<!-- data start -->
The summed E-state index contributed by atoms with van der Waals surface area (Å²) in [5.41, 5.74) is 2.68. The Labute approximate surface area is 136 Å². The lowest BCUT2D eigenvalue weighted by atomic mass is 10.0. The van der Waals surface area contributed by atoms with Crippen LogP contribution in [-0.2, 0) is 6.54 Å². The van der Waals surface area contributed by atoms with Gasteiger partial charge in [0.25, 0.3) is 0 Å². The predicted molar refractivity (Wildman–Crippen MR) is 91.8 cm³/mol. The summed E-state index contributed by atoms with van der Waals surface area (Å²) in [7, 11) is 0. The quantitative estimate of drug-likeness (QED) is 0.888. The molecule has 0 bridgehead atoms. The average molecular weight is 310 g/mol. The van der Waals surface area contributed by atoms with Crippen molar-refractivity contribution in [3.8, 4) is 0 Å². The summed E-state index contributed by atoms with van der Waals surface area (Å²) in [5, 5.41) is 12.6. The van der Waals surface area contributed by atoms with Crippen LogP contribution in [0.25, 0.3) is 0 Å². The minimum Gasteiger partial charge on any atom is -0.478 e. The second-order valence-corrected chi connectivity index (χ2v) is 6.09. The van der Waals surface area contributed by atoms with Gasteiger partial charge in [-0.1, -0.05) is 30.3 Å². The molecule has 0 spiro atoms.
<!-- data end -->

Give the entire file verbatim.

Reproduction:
The summed E-state index contributed by atoms with van der Waals surface area (Å²) in [5.41, 5.74) is 2.68. The Labute approximate surface area is 136 Å². The lowest BCUT2D eigenvalue weighted by atomic mass is 10.0. The van der Waals surface area contributed by atoms with Crippen LogP contribution in [-0.2, 0) is 6.54 Å². The van der Waals surface area contributed by atoms with Gasteiger partial charge in [0.25, 0.3) is 0 Å². The predicted molar refractivity (Wildman–Crippen MR) is 91.8 cm³/mol. The summed E-state index contributed by atoms with van der Waals surface area (Å²) in [7, 11) is 0. The quantitative estimate of drug-likeness (QED) is 0.888. The molecule has 0 bridgehead atoms. The average molecular weight is 310 g/mol. The van der Waals surface area contributed by atoms with Crippen molar-refractivity contribution in [3.8, 4) is 0 Å². The summed E-state index contributed by atoms with van der Waals surface area (Å²) in [5, 5.41) is 12.6. The van der Waals surface area contributed by atoms with Crippen LogP contribution in [0.25, 0.3) is 0 Å². The minimum Gasteiger partial charge on any atom is -0.478 e. The second-order valence-corrected chi connectivity index (χ2v) is 6.09. The van der Waals surface area contributed by atoms with Gasteiger partial charge in [-0.1, -0.05) is 30.3 Å². The molecule has 0 spiro atoms.